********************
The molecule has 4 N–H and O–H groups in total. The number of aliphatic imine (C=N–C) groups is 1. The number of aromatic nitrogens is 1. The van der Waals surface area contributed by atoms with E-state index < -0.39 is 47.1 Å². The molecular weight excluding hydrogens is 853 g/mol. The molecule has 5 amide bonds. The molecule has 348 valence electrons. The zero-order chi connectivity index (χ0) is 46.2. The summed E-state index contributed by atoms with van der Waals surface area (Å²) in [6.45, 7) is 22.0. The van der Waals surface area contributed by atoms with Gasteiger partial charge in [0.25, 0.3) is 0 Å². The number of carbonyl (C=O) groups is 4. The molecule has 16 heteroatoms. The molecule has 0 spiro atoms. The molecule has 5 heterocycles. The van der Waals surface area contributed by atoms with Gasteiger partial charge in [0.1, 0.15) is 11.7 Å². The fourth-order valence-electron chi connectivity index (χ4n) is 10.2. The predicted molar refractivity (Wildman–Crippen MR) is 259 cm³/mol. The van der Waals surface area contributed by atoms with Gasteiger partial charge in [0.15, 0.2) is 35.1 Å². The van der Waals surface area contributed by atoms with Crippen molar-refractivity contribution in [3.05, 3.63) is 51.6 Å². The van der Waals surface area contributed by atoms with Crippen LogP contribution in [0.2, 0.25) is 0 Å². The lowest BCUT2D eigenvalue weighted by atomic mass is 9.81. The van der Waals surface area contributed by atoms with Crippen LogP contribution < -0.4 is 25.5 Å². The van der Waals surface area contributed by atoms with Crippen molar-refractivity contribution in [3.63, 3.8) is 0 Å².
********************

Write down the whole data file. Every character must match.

The molecule has 4 N–H and O–H groups in total. The number of aliphatic imine (C=N–C) groups is 1. The number of aromatic nitrogens is 1. The van der Waals surface area contributed by atoms with E-state index < -0.39 is 47.1 Å². The molecular weight excluding hydrogens is 853 g/mol. The molecule has 5 amide bonds. The molecule has 348 valence electrons. The zero-order chi connectivity index (χ0) is 46.2. The summed E-state index contributed by atoms with van der Waals surface area (Å²) in [6.45, 7) is 22.0. The van der Waals surface area contributed by atoms with Gasteiger partial charge in [0.25, 0.3) is 0 Å². The number of carbonyl (C=O) groups is 4. The molecule has 16 heteroatoms. The molecule has 0 spiro atoms. The molecule has 5 heterocycles. The van der Waals surface area contributed by atoms with Gasteiger partial charge in [0.1, 0.15) is 11.7 Å². The fourth-order valence-electron chi connectivity index (χ4n) is 10.2. The predicted molar refractivity (Wildman–Crippen MR) is 259 cm³/mol. The van der Waals surface area contributed by atoms with Gasteiger partial charge in [0.15, 0.2) is 35.1 Å². The van der Waals surface area contributed by atoms with Crippen molar-refractivity contribution in [3.05, 3.63) is 51.6 Å². The van der Waals surface area contributed by atoms with Crippen LogP contribution in [0.2, 0.25) is 0 Å². The lowest BCUT2D eigenvalue weighted by atomic mass is 9.81. The van der Waals surface area contributed by atoms with Crippen LogP contribution < -0.4 is 25.5 Å². The van der Waals surface area contributed by atoms with Crippen molar-refractivity contribution in [3.63, 3.8) is 0 Å².